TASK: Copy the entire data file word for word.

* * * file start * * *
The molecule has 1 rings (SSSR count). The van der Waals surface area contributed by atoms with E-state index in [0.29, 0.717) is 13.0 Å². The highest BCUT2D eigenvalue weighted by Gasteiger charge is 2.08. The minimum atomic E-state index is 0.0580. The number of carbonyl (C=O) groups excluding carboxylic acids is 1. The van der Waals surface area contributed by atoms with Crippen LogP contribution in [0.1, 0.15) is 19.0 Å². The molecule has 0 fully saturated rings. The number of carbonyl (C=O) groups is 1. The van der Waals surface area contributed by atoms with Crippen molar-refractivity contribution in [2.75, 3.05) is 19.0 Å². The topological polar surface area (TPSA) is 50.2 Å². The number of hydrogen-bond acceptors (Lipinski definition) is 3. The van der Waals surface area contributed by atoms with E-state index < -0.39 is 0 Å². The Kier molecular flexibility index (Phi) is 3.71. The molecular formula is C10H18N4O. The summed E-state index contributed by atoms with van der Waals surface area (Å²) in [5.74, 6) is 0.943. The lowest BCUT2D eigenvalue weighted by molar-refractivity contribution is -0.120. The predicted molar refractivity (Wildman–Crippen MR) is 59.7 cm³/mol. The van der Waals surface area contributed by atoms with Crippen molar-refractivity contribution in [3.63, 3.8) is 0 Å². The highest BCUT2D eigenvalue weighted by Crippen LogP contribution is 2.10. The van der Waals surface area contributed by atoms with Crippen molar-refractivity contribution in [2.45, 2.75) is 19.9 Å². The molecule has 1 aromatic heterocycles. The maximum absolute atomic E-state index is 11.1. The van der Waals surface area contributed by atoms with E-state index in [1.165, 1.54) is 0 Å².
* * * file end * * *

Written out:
The molecule has 1 rings (SSSR count). The van der Waals surface area contributed by atoms with E-state index in [0.29, 0.717) is 13.0 Å². The highest BCUT2D eigenvalue weighted by Gasteiger charge is 2.08. The minimum atomic E-state index is 0.0580. The number of carbonyl (C=O) groups excluding carboxylic acids is 1. The van der Waals surface area contributed by atoms with Crippen LogP contribution in [0.1, 0.15) is 19.0 Å². The molecule has 0 fully saturated rings. The number of carbonyl (C=O) groups is 1. The van der Waals surface area contributed by atoms with Crippen molar-refractivity contribution in [2.75, 3.05) is 19.0 Å². The topological polar surface area (TPSA) is 50.2 Å². The number of hydrogen-bond acceptors (Lipinski definition) is 3. The van der Waals surface area contributed by atoms with E-state index < -0.39 is 0 Å². The Kier molecular flexibility index (Phi) is 3.71. The molecular formula is C10H18N4O. The summed E-state index contributed by atoms with van der Waals surface area (Å²) in [5.74, 6) is 0.943. The lowest BCUT2D eigenvalue weighted by molar-refractivity contribution is -0.120. The predicted molar refractivity (Wildman–Crippen MR) is 59.7 cm³/mol. The van der Waals surface area contributed by atoms with Crippen molar-refractivity contribution in [3.63, 3.8) is 0 Å². The highest BCUT2D eigenvalue weighted by Crippen LogP contribution is 2.10. The van der Waals surface area contributed by atoms with Crippen molar-refractivity contribution in [2.45, 2.75) is 19.9 Å². The molecule has 1 aromatic heterocycles. The maximum absolute atomic E-state index is 11.1. The van der Waals surface area contributed by atoms with E-state index in [1.165, 1.54) is 0 Å².